Background: Although the benefits of regular physical activity on morbidity and mortality are established, relationships between recommended levels of physical activity and health-related quality of life (HRQOL) have not been described. The authors examined whether recommended levels of physical activity were associated with better HRQOL and perceived health status.
Methods: Using data from 175,850 adults who participated in the 2001 Behavioral Risk Factor Surveillance System survey, the authors examined the independent relationship between recommended levels of moderate or vigorous physical activity and four measures of HRQOL developed by the U.S. Centers for Disease Control and Prevention. Multivariate logistic regression was used to obtain odds ratios (ORs) and 95% confidence intervals (CIs) adjusted for age, race/ethnicity, sex, education, smoking status, and body mass index.
Results: The proportion of adults reporting 14 or more unhealthy days (physical or mental) was significantly lower among those who attained recommended levels of physical activity than physically inactive adults for all age, racial/ethnic, and sex groups. After multivariate adjustment, the relative odds of 14 or more unhealthy days (physical or mental) in those with the recommended level of activity compared to physically inactive adults was 0.67 (95% CI: 0.60, 0.74) for adults aged 18-44 years, 0.40 (95% CI: 0.36, 0.45) for adults aged 45-64 years, and 0.41 (95% CI: 0.36, 0.46) for adults aged 65 years or older. The results persist even among adults with a chronic condition such as arthritis.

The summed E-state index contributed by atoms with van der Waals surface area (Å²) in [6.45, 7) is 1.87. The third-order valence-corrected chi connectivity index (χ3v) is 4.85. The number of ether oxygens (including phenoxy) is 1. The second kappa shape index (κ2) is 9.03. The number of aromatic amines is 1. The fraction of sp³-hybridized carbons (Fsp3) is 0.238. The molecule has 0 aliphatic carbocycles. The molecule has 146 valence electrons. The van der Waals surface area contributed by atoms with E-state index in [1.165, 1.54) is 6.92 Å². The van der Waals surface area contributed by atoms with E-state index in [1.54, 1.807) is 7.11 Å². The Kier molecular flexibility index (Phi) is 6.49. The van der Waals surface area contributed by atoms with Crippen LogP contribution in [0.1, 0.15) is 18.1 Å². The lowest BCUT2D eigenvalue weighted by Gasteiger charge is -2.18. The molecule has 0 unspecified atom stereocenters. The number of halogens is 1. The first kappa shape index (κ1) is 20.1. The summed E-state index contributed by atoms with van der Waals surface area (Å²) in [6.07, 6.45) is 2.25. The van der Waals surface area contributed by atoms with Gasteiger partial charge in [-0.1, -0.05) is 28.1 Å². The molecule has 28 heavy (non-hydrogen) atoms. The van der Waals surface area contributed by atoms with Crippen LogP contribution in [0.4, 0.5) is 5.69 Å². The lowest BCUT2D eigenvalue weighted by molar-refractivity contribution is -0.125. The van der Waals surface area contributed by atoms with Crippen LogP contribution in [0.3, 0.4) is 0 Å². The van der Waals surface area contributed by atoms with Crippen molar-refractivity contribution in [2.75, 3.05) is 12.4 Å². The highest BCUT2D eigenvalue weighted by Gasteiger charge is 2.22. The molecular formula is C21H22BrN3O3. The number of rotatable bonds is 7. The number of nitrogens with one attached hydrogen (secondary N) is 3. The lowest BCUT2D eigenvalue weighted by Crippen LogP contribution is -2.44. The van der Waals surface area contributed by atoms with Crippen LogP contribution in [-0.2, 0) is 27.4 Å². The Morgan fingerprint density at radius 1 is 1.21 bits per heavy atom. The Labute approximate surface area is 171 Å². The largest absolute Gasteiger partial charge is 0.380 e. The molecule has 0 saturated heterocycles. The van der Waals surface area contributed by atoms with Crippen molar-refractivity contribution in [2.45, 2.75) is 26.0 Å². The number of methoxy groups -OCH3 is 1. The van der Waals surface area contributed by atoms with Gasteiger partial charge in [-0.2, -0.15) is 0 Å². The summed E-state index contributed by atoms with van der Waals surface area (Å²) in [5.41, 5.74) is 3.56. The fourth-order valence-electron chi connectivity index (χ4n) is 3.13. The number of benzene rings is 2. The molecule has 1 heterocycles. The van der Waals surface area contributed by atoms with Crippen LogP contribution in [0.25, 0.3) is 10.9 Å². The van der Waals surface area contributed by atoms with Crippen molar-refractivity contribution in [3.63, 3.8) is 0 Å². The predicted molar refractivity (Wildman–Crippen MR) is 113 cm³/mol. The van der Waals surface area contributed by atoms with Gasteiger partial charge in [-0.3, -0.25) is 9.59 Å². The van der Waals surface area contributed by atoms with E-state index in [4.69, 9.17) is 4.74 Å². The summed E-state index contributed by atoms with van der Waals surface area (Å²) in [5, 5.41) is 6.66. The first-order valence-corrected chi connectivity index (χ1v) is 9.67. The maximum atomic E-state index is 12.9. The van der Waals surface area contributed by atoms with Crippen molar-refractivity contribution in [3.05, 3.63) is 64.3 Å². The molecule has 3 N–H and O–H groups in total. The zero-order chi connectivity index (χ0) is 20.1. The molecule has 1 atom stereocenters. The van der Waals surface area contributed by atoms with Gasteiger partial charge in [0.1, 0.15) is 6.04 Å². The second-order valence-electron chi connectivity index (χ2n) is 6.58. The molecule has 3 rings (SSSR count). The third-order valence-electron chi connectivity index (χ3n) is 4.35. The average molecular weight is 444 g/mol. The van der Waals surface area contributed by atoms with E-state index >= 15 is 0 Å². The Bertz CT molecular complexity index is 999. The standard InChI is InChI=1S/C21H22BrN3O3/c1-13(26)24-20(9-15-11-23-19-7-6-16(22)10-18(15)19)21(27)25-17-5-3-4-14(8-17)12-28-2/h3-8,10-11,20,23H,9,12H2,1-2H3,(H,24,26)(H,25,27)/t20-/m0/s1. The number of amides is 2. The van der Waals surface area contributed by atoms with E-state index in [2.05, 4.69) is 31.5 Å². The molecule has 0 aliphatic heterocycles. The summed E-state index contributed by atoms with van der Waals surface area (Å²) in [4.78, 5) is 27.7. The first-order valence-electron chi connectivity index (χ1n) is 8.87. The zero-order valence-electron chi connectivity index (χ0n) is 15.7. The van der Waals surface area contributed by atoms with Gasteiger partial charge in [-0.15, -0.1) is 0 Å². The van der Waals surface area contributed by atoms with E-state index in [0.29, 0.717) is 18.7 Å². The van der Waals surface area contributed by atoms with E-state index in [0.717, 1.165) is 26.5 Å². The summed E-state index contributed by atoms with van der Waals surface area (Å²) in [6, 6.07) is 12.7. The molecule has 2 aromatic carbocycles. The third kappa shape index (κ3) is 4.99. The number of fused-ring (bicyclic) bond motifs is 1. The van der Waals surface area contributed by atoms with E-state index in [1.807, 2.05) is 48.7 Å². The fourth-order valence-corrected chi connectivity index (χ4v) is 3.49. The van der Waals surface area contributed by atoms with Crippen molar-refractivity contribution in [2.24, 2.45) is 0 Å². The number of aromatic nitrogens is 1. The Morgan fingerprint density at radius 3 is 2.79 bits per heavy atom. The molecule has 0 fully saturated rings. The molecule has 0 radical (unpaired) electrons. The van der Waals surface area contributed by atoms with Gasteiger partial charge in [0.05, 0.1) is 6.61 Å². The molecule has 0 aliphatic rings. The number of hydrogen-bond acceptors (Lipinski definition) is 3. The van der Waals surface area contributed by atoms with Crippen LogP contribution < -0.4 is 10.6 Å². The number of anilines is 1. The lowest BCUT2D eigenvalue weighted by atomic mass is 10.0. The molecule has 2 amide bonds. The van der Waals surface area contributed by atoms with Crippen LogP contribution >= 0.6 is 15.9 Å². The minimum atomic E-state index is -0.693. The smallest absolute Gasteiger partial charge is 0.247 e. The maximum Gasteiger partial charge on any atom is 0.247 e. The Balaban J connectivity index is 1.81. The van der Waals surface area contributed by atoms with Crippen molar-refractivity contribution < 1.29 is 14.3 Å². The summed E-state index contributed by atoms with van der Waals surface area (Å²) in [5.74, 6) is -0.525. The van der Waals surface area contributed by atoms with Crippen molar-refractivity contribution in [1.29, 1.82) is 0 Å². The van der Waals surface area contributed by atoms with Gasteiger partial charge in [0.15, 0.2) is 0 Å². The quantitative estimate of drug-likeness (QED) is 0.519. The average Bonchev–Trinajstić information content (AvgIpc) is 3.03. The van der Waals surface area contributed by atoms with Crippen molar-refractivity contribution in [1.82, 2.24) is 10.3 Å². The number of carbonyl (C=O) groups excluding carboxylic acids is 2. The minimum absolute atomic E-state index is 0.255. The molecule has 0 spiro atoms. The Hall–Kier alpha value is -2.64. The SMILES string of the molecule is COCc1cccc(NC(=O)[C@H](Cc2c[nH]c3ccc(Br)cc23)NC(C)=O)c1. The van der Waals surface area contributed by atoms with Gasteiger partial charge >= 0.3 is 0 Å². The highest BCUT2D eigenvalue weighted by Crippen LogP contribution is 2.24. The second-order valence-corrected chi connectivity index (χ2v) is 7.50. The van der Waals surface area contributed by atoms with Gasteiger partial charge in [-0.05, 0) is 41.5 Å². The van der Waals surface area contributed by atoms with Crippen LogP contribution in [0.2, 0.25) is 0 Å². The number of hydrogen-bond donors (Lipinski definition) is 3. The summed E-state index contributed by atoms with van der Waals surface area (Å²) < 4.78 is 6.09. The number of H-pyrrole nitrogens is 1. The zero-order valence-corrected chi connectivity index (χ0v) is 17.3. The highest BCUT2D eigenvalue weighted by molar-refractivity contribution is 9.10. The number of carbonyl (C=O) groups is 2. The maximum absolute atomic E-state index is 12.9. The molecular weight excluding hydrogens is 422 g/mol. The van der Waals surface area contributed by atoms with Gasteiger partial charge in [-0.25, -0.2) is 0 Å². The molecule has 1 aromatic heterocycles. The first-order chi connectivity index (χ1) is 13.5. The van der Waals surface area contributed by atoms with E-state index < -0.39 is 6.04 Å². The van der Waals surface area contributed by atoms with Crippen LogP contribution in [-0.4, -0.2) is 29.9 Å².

Conclusions: These results highlight the need for health programs to increase participation in regular physical activity.